Even with a unique noble family name like the De La Roche, tracing who this mystery knight might’ve been is way easier said than done. Descending from the la Roche Duke of the Athens of the late 12th century, the historical surname is very rare and exclusive. In fact, the dynasty makes it one of the few family names that have not had any branch-offs… an honour that only families like the Kennedies and the Rothschilds share.
There have been various books on the knights’ work in Malta. And while none of these books seem to mention the Mqabba building, the surname La Roche (and various derivations) does crop up a couple of times.
There was a John de la Roche Andry, a turcopolier (a mounted archer) in 1536. There was a Gabriel M. de la Roche Saint André, and even a P. Paul de la Roche Fontenille. There was even a La Roche-Rigault, who was quoted in a study on the Sovereign Military Hospitaller Order of St. John of Jerusalem of Rhodes and Malta. Speaking of which, a Brother Charles l’Aleman de la Roche-Chinard came up a couple of times. This grand prior of St. Giles was even referred to as ‘a remarkable instance’ of knights devoting as much of their money “to the common good”. The list goes on, and the search eventually also led to a registered Maltese company with the name De La Roche (MALTA) LTD (1680), however no phone number or further information is provided on what looked like a defunct company.
One of the most notable connections between Malta and La Roche is actually a 15-century château on the outskirts of Gençay, France. The gorgeous castle, aptly named Château de La Roche, is actually the only private museum in France dedicated to the Order of Malta. The castle was given as a wedding present in 1410 by Miss de La Roche to her husband, Nicolas Gillier, who was from a local family and in the court of Charles VII of France. Over 200 years later, the castle was inherited by Claude Brilhac, Commander in the Royal Army… and also Knight of the Order of Malta. Decades down the line, an officer with the Knights and a historian-collector started the Museum of the Order of Malta.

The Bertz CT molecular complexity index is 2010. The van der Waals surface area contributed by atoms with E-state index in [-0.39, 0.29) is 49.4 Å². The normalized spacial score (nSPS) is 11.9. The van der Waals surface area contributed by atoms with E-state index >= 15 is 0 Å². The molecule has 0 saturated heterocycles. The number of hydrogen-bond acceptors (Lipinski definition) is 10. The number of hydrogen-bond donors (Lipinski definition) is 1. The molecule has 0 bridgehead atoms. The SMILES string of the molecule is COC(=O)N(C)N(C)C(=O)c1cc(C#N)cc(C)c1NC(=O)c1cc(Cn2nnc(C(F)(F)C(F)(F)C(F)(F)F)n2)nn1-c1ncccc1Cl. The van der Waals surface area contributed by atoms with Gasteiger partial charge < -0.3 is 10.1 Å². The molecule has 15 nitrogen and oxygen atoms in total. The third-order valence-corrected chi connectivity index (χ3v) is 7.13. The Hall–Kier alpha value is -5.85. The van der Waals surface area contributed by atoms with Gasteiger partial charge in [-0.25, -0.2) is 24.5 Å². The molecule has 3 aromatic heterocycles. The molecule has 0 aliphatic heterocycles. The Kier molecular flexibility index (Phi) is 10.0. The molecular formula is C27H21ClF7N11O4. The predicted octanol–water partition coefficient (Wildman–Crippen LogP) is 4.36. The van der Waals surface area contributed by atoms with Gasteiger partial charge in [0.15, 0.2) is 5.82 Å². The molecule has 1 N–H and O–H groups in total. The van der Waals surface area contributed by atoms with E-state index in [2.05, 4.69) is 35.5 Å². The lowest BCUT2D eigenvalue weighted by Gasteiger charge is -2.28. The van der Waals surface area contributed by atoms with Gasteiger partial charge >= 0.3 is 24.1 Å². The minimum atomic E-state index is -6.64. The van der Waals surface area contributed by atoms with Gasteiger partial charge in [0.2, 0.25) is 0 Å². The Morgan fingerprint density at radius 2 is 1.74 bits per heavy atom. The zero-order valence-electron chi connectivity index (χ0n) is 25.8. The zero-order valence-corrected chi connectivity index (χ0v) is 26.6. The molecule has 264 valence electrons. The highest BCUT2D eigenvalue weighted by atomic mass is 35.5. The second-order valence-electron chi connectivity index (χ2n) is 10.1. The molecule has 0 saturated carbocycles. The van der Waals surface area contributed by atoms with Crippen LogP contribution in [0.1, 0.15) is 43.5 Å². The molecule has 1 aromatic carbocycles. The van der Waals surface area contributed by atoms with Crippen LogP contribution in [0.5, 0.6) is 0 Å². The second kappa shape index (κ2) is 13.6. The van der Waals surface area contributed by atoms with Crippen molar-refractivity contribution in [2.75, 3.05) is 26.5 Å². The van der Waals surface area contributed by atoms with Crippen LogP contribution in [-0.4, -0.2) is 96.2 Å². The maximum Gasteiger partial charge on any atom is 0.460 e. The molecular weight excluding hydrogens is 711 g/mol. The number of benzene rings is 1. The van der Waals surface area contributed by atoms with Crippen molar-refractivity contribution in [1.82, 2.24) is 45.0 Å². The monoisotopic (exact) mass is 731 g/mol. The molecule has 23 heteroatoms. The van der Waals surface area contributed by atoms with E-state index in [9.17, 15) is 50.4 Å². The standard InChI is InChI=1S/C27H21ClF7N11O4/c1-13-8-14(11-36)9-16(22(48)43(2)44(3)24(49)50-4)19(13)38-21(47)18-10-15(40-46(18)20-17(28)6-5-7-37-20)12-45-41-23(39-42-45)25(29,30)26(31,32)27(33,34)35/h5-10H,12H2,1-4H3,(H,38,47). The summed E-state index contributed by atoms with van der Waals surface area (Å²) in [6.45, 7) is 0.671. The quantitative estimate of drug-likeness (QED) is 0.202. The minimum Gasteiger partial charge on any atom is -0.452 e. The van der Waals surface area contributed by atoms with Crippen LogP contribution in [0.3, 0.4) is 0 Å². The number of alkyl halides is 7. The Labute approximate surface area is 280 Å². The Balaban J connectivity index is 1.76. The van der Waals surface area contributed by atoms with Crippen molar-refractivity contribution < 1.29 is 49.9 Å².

The cosmetics icon La Roche-Posay is said to have started in the French medieval village with the same name back in the 14th century. Legend has it that a knight called Bertrand du Guesclin had taken his horse (which suffered from a skin condition) to bathe in one of the streams there. When he saw that the horse was cured, the knight spread the news of the area’s thermal spring water with exception health benefits. Eventually, this led to a thermal-hospital-turned-spa-resort being built by Napoleon, which evolved into the largest centre of such treatments in Europe.